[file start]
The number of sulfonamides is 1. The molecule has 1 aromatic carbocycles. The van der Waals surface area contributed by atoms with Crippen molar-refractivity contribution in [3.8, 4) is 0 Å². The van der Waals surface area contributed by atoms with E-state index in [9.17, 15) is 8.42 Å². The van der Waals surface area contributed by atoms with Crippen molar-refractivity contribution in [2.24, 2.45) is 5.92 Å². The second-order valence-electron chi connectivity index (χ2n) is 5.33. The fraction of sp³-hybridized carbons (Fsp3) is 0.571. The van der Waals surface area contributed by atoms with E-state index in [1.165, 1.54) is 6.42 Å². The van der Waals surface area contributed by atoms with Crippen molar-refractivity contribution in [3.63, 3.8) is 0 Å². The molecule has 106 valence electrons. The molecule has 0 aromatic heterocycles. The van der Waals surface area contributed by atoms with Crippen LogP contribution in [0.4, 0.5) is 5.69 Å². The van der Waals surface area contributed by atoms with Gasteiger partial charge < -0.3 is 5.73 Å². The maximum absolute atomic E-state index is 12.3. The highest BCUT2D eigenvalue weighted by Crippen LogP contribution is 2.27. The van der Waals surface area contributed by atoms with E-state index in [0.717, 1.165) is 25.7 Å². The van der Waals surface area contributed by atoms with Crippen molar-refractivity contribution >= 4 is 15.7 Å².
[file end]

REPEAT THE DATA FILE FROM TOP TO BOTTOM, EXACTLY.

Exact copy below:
The number of sulfonamides is 1. The molecule has 1 aromatic carbocycles. The van der Waals surface area contributed by atoms with Crippen molar-refractivity contribution in [3.8, 4) is 0 Å². The van der Waals surface area contributed by atoms with E-state index in [9.17, 15) is 8.42 Å². The van der Waals surface area contributed by atoms with Crippen molar-refractivity contribution in [2.24, 2.45) is 5.92 Å². The second-order valence-electron chi connectivity index (χ2n) is 5.33. The fraction of sp³-hybridized carbons (Fsp3) is 0.571. The van der Waals surface area contributed by atoms with E-state index in [1.165, 1.54) is 6.42 Å². The van der Waals surface area contributed by atoms with Crippen molar-refractivity contribution in [3.63, 3.8) is 0 Å². The molecule has 106 valence electrons. The molecule has 0 aromatic heterocycles. The van der Waals surface area contributed by atoms with Crippen LogP contribution in [0.4, 0.5) is 5.69 Å². The van der Waals surface area contributed by atoms with Gasteiger partial charge < -0.3 is 5.73 Å². The maximum absolute atomic E-state index is 12.3. The highest BCUT2D eigenvalue weighted by Crippen LogP contribution is 2.27. The van der Waals surface area contributed by atoms with E-state index in [0.717, 1.165) is 25.7 Å². The van der Waals surface area contributed by atoms with Crippen molar-refractivity contribution >= 4 is 15.7 Å².